Well, I've been creating fuel and timing maps for Buick engines for about 2 decades now and have at least an idea of what they should look like so that helps. It's not something that worries me. But I was working up a new timing map for the GM '411 ECU now wired to my 340 (with 300 alloy heads and an Eaton blower) and thinking about the set of TA Rover heads sitting on the bench and thinking SURELY there can't be that much difference between those heads and early LS heads. But you know what? Those stock advance maps for the Camaro are about the roughest thing I've seen. It's hard to imagine how GM ever let that get out into the wild.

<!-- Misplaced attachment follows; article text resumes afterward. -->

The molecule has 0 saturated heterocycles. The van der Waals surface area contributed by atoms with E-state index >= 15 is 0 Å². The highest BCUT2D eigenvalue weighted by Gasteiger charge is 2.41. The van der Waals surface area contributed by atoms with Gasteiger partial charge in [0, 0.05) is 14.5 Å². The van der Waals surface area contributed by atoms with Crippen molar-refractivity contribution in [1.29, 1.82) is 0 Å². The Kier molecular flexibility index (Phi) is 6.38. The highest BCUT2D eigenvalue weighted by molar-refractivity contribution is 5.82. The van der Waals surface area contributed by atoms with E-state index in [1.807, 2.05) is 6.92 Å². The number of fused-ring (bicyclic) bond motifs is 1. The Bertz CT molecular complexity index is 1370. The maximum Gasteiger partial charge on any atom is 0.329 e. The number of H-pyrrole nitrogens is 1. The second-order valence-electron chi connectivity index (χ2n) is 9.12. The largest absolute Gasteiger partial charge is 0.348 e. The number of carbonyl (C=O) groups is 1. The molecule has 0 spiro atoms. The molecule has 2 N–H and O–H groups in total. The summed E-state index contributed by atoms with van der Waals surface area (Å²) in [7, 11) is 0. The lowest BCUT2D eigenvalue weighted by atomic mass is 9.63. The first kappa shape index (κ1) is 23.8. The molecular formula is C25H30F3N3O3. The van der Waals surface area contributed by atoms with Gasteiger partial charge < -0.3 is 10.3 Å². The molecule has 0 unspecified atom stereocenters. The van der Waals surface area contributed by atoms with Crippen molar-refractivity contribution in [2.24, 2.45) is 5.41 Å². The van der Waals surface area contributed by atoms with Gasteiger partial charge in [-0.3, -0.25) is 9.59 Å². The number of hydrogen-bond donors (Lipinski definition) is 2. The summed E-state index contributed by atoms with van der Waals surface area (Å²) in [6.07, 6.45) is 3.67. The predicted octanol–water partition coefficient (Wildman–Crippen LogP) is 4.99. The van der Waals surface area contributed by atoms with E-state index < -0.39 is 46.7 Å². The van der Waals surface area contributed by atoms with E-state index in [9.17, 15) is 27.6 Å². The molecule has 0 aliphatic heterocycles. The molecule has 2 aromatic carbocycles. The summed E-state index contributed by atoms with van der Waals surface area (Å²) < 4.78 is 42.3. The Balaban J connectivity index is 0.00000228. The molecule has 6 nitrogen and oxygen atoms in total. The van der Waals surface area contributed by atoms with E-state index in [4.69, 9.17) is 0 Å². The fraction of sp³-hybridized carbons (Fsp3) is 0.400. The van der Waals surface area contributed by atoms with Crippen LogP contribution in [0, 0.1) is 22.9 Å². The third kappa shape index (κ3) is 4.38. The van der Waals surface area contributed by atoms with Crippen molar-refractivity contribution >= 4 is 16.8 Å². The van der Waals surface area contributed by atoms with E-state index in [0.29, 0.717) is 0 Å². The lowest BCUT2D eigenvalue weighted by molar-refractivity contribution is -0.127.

And I'm not suggesting that by guess and by gosh should be the watchword. What I am suggesting is that there is a lot of historical information that can be taken into account to get things a lot closer than one might think. Yes all engines are different, but usually they are close and there are many duplications, so the scope can be narrowed. For instance, most engines of the same family do like a similar sort of advance curve. Most of those with similar compression like a similar total advance, static advance, and cranking advance. That gives you most of the map right there, within a few degrees. Then fine tuning can take advantage of many options. In my case, vacuum, coolant temp, EGT, O2, datalogging, and G-tech all come into play. And probably the most important key of all is to continue to think of it as play. As long as it is fun it will get done. So it's important to try and eliminate all potential sources of frustration and make the tuning easy. In our not so perfect world sometimes a reminder of that is a good idea.